The decision was also motivated by the need to reduce the cost of doing business. The ban meant that firms were losing business hours on prolonged travels and also spending more money on allowances for truckers who were taking longer than usual to deliver goods.
“We want to give an opportunity to the trucks that transport a lot of cargo to continue running 24 hours a day,” Mr Mushimba said.
He said RTSA has, however, set minimum conditions that transporters need to meet to qualify to operate in the night.
These conditions will require transporters to put in place sound driver and vehicle management systems to qualify for a RTSA permit for night driving.
Further, the SI76 requires all freight operators to fit their trucks with Global Positioning System (GPS) to allow RTSA to monitor the speed of trucks.
RTSA chief executive officer Zindaba Soko is calling on freight operators to ensure that they fit their trucks with GPS.
Mr Soko said the operators also need to put in place driver tagging systems to monitor how much time drivers spend on the road to avoid driver fatigue, which is one of the triggers for road traffic accidents.
In addition, the agency intends to intensify compliance patrols to ensure that freight operators adhere to traffic rules and regulations.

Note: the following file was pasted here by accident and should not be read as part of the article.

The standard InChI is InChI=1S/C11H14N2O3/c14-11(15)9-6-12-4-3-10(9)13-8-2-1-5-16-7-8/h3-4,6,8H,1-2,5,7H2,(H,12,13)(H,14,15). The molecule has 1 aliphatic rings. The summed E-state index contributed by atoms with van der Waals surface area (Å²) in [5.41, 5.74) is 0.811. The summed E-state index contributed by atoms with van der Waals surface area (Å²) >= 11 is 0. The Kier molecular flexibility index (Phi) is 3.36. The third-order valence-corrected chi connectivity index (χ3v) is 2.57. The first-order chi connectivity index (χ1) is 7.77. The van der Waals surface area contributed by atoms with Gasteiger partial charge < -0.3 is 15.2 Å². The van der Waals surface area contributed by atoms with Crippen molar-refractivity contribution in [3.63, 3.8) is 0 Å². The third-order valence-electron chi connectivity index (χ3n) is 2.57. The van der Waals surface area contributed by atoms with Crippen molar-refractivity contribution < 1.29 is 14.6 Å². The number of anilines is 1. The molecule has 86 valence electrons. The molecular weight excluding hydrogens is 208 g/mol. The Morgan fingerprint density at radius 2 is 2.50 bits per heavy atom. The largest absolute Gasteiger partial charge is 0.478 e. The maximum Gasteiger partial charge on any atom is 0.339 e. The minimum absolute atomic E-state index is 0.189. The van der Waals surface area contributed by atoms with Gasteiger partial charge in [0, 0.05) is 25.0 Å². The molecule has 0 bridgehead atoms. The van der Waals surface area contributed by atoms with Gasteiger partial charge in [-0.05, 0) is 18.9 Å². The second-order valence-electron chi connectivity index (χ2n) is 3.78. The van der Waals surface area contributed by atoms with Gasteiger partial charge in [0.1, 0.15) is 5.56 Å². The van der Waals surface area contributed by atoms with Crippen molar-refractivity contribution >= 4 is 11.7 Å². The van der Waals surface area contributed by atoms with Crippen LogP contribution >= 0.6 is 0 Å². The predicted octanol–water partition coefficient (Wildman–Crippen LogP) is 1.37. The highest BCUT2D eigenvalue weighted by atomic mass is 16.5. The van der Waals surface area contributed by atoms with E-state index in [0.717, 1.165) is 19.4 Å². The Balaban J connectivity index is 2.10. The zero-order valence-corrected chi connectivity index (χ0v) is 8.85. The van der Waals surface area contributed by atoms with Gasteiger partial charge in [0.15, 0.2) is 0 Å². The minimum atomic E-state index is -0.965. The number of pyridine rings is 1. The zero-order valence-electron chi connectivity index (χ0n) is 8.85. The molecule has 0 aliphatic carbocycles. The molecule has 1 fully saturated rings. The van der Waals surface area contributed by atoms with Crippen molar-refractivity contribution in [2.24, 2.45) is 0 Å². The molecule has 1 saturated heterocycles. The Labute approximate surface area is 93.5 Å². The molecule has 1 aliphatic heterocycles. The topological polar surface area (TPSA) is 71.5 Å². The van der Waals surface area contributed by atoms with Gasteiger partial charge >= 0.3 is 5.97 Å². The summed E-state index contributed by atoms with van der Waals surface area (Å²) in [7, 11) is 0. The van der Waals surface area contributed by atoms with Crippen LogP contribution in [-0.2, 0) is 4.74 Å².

“If any freight operator is found carrying passengers and abrogating the conditions set by the Agency, we will be left with no option but to revoke their permit,” Mr Mubanga said.
Zambia Chamber of Mines supports Government’s decision to allow trucks to move in the night.
“The mining sector is obviously relieved that the measures have been amended to reflect the reality of transporting essential industrial inputs and commodities on our roads,” president Nathan Chishimba said.
The Centre for Trade Policy and Development (CTPD) says allowing goods trucks to move in the night will enhance economic activity in the country.
CTPD head of programmes and research Brian Mwiinga said the move is progressive because time is a crucial factor in the efficient delivery of goods. If this is not taken care of, he fears it could slow down business activities and negatively affect the economy.
“This is a smart move, the ban was an inconvenience to truckers,” Mr Mwiinga said.
He said Zambia’s landlocked status demands the unrestricted movement of cargo because it has a direct impact on economic output.
Mr Mwiinga said the unrestricted movement of goods will positively impact the economy, but warns that drivers should be cautious to avoid road traffic accidents.
Zambia Association of Manufacturers (ZAM) president Rosetta Chabala says reversing the ban on truckers’ night travel is progressive because it would improve the flow of goods and services.
Ms Chabala also expects the move to trigger stronger productivity due to efficient delivery and distribution of materials.
Truckers Association of Zambia (TAZ) TAZ chairperson Shashi Patel commended Government for the move, which he says would improve the economic welfare of truck drivers.